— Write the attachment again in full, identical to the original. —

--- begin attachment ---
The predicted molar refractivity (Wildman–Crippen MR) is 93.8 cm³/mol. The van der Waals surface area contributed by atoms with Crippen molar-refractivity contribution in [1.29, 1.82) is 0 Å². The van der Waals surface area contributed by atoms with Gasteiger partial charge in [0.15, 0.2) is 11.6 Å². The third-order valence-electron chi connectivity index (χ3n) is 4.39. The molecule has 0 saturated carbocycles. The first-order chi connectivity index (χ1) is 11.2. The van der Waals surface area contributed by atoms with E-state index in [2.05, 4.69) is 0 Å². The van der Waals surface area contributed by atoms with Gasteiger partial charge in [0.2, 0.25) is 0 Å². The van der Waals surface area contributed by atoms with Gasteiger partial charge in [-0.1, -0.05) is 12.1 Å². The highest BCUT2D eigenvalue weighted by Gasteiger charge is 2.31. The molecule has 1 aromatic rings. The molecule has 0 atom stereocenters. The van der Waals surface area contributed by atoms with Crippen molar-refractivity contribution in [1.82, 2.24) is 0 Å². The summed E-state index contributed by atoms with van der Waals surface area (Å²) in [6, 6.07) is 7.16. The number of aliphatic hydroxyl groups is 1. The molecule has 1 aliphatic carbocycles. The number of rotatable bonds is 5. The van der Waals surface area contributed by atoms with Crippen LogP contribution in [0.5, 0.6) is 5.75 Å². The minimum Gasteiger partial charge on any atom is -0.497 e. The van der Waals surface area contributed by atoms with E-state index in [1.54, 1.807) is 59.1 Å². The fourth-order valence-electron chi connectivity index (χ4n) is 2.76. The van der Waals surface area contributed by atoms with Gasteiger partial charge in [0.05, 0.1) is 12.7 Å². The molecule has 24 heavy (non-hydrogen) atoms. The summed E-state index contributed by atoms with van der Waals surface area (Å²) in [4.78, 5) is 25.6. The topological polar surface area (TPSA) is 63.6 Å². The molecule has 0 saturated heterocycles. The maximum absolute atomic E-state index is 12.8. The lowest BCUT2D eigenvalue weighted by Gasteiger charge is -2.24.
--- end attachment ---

The predicted molar refractivity (Wildman–Crippen MR) is 93.8 cm³/mol. The van der Waals surface area contributed by atoms with Crippen molar-refractivity contribution in [1.29, 1.82) is 0 Å². The van der Waals surface area contributed by atoms with Gasteiger partial charge in [0.15, 0.2) is 11.6 Å². The third-order valence-electron chi connectivity index (χ3n) is 4.39. The molecule has 0 saturated carbocycles. The first-order chi connectivity index (χ1) is 11.2. The van der Waals surface area contributed by atoms with E-state index in [2.05, 4.69) is 0 Å². The van der Waals surface area contributed by atoms with Gasteiger partial charge in [0.2, 0.25) is 0 Å². The van der Waals surface area contributed by atoms with Gasteiger partial charge in [-0.1, -0.05) is 12.1 Å². The highest BCUT2D eigenvalue weighted by Gasteiger charge is 2.31. The molecule has 1 aromatic rings. The molecule has 0 atom stereocenters. The van der Waals surface area contributed by atoms with Crippen molar-refractivity contribution in [1.82, 2.24) is 0 Å². The summed E-state index contributed by atoms with van der Waals surface area (Å²) in [6, 6.07) is 7.16. The number of aliphatic hydroxyl groups is 1. The molecule has 1 aliphatic carbocycles. The number of rotatable bonds is 5. The van der Waals surface area contributed by atoms with Crippen LogP contribution in [0.5, 0.6) is 5.75 Å². The minimum Gasteiger partial charge on any atom is -0.497 e. The van der Waals surface area contributed by atoms with E-state index in [1.54, 1.807) is 59.1 Å². The fourth-order valence-electron chi connectivity index (χ4n) is 2.76. The van der Waals surface area contributed by atoms with Gasteiger partial charge in [0.05, 0.1) is 12.7 Å². The molecule has 24 heavy (non-hydrogen) atoms. The summed E-state index contributed by atoms with van der Waals surface area (Å²) in [4.78, 5) is 25.6. The topological polar surface area (TPSA) is 63.6 Å². The molecule has 0 saturated heterocycles. The maximum absolute atomic E-state index is 12.8. The lowest BCUT2D eigenvalue weighted by Gasteiger charge is -2.24.